In retrospect, the sequence is nothing short of startling in its sudden dingy brashness, yet definitive in determining a distinct texture. An inner-citified one, for sure, and amp’d by David Shire’s big city music5 shouldering its way through the bustle. Its inky framing of those starkly simple graphics flicking out of the murkiness, like a switchblade. All meant to keep the viewer wary. Accomplishing it without a hint of the grainy, live-action visuals, in all their tenaciously desperate glory, soon to arrive.


  1. The late director Tony Scott would remake the film as The Taking of Pelham 123 in 2009; its lead, Denzel Washington, would pay homage to the original with his wardrobe — mirroring the color-scheme used by Walter Matthau, who wore a distinctive multi-colored shirt and a yellow tie. {IMDB} 
  2. The current major commercial intersection, tourist destination, and entertainment gravity well that is Times Square, back in the day was the seedy epicenter of the sex industry in New York City, featuring go-go bars, sex shops, peep shows, and adult theaters, and was the infamous symbol of the city’s decline. 
  3. In fact, a year after Joseph Sargent’s movie debuted, New York City would suffer “an unprecedented fiscal crisis in 1975, and two years later the city descended into chaos after the power went out for 25 hours.” {Business Insider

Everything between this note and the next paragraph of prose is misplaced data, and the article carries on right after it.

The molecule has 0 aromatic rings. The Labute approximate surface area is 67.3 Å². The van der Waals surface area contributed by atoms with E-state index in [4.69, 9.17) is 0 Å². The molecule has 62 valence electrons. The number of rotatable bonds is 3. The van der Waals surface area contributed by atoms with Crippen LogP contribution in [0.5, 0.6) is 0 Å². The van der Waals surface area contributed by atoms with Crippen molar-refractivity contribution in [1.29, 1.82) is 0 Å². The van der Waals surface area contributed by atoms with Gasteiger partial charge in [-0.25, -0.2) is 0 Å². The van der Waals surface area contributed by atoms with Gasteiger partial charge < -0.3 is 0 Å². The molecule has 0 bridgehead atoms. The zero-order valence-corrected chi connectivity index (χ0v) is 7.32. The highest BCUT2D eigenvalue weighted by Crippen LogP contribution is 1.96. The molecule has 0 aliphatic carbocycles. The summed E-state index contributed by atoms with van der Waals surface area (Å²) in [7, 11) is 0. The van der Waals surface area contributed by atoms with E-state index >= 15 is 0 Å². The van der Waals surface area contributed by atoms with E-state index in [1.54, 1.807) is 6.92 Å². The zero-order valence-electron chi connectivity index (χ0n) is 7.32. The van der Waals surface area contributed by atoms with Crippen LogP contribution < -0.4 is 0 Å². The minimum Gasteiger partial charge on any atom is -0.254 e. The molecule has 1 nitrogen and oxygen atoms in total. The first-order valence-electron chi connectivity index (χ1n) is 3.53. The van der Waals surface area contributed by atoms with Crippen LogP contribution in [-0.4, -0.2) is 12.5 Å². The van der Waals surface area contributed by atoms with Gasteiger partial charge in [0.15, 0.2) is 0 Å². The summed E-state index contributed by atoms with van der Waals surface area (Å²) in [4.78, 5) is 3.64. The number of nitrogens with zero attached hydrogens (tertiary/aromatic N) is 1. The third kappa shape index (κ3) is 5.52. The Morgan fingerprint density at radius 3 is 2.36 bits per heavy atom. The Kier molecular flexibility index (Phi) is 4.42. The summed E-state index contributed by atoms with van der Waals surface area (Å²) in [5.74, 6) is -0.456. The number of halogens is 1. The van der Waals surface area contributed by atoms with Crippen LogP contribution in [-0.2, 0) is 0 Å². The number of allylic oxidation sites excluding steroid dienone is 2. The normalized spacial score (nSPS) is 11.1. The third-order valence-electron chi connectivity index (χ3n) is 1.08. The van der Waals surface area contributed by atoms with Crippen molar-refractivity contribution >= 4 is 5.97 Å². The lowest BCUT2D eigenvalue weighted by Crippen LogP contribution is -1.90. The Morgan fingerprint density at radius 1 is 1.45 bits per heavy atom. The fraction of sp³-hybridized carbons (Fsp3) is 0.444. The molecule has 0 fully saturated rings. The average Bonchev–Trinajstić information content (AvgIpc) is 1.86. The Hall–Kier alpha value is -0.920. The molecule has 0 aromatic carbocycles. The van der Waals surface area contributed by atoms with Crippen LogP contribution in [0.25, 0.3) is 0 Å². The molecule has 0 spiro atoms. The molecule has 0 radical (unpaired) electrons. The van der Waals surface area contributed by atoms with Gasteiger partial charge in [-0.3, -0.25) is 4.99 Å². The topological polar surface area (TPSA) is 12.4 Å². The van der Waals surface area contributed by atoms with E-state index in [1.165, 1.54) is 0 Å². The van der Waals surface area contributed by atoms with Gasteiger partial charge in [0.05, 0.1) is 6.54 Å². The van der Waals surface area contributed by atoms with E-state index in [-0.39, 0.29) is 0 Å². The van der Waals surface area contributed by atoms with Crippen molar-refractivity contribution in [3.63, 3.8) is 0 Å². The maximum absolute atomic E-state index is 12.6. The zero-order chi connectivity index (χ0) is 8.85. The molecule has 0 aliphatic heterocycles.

4. Little wonder director John Carpenter would use this metropolis the next decade over as the centerpiece for his seminal escapist thriller, Escape From New York (1981). 
  5. Ironically, the score is not much longer from what’s initially thrown the audience’s way. David Shire had only a few weeks to compose the entire score for the movie, which used a 12-tone composition method to create unusual, somewhat dissonant melodic elements, and the prime reason the soundtrack in not that long. 
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14 Responses to “Opening Titles and Song: The Taking of Pelham One Two Three (1974)”

  1. 70srichard

    Oh boy do hit the nail on the head. What beautiful poetry you use to describe NYC in that time, I’m going back to re-read it again right now. The music is so great in this opening, and it fits the theme of the city, it is big, brassy and dangerous. This piece you have produced is one of the best descriptions of mood and music I have ever read. You can show this off to anyone and be proud. That we share this film as a touchstone and as art makes me happy.

    Liked by 1 person

    Reply
    • le0pard13

      Very kind of you to say, Richard. Watching this again, on the Egyptian big screen with you and your daughter, was a highlight of this year’s TCMFF, my friend. 🙂

      Like

      Reply
    • le0pard13

      You’ll get no argument from me, John. Love this film. Will head over shortly to take him that double-feature article. Many thanks. 🙂

      Like

      Reply
  2. JackDeth72

    Excellent piece of definitive works on one of my favorite thrillers of 1974!

    Still vastly superior to its later made for television reboot with Vincent D’Onfrio and Donnie Wahlberg and Denzel Washington’s sad cinematic take on a Classic!

    Liked by 1 person

    Reply
    • le0pard13

      Y’know, I’ve not seen that D’Onofrio-Wahlberg-James Edward Olmos TV movie remake of this. Heard of it, just not caught up to it. Guess I should make a point of at least doing that — did see Tony Scott’s remake — and yes, nothing is going to surpass Joe Sargent’s ’70s classic. Thanks so much for the comment, Kevin. Much appreciated. 🙂

      Like

      Reply